In our last post, we defined kingdom work as “implementing communal life under the king.” In this post, we’ll consider other views on what kingdom work could be.
Since we have limited time and resources, the king’s tasks are our priority. We don’t want to be tangled in tasks that are tangents.
So, let’s evaluate some common proposals. (Skip to Proposal 5 if you wish.)
Proposal 1: Only the church can do kingdom work.
There’s a stream of thought that identifies the church with the kingdom. It’s not only Catholics who do this. Scot McKnight believes that only those who recognize Jesus as king can do kingdom work:
There is no kingdom now outside the church.
— Scot McKnight, Kingdom Conspiracy: Returning to the Radical Mission of the Local Church (Grand Rapids, MI: Brazos Press, 2014), 87.
That’s not how Jesus sees it. In his role as king, Jesus acknowledges people who haven’t recognized him, and yet do what he wants:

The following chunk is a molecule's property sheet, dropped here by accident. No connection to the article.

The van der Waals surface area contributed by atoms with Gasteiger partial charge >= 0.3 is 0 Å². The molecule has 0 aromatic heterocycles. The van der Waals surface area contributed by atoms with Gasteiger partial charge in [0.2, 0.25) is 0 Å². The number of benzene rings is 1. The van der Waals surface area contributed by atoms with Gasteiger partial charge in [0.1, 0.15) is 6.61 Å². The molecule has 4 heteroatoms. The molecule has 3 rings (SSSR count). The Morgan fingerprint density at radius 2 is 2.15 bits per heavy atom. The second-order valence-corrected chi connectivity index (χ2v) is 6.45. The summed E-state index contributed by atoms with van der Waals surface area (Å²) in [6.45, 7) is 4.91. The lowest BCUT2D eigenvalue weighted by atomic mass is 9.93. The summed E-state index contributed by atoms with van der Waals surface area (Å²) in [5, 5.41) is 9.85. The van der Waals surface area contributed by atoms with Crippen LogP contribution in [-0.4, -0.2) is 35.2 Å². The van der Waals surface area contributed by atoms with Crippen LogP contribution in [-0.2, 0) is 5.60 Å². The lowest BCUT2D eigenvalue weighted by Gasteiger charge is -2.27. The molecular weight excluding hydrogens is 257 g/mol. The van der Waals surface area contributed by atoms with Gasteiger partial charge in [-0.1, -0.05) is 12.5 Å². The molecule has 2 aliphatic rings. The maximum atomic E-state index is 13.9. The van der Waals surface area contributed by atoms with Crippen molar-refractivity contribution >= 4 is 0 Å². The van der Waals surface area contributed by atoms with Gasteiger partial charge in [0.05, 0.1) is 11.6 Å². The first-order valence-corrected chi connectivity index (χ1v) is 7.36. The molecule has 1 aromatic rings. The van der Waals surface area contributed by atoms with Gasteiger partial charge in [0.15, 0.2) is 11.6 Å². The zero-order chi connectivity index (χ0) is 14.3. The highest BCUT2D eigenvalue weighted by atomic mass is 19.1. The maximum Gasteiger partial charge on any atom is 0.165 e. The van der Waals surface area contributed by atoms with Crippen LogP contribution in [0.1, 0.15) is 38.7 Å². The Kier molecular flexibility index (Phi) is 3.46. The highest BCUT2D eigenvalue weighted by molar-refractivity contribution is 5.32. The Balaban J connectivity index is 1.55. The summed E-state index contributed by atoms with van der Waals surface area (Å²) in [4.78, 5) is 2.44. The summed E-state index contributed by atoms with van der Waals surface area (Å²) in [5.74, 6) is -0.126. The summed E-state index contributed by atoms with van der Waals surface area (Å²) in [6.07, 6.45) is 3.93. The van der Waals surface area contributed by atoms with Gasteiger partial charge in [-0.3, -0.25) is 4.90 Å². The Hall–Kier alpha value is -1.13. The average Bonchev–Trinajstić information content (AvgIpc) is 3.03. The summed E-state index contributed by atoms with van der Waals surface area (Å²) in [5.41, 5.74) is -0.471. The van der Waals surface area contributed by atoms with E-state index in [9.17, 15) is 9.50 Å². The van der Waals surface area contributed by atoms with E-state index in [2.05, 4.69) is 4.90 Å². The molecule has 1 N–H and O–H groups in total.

Matthew 25 40 The King will reply, ‘Truly I tell you, whatever you did for one of the least of these brothers and sisters of mine, you did for me.’
The classic example would be the Persian king Cyrus who ordered the return from exile and the rebuilding of Jerusalem. He didn’t know the Lord, but he did kingdom work:
Isaiah 44 28 [The Lord] says of Cyrus, ‘He is my shepherd and will accomplish all that I please; he will say of Jerusalem, “Let it be rebuilt,” and of the temple, “Let its foundations be laid.” ’
Human rulers are generally under the control of evil, but they can do work for God’s kingdom (like the Pharaoh who listened to Joseph and saved many lives). When we find people who want to do what the king wants, commend and encourage them. It might even help them discover their king.
Proposal 2: Kingdom work means protesting systemic injustice
If the kingdom isn’t just the church, if it’s the wider community, do servants of King Jesus have the responsibility to expose the evil that’s endemic to the power systems of the world?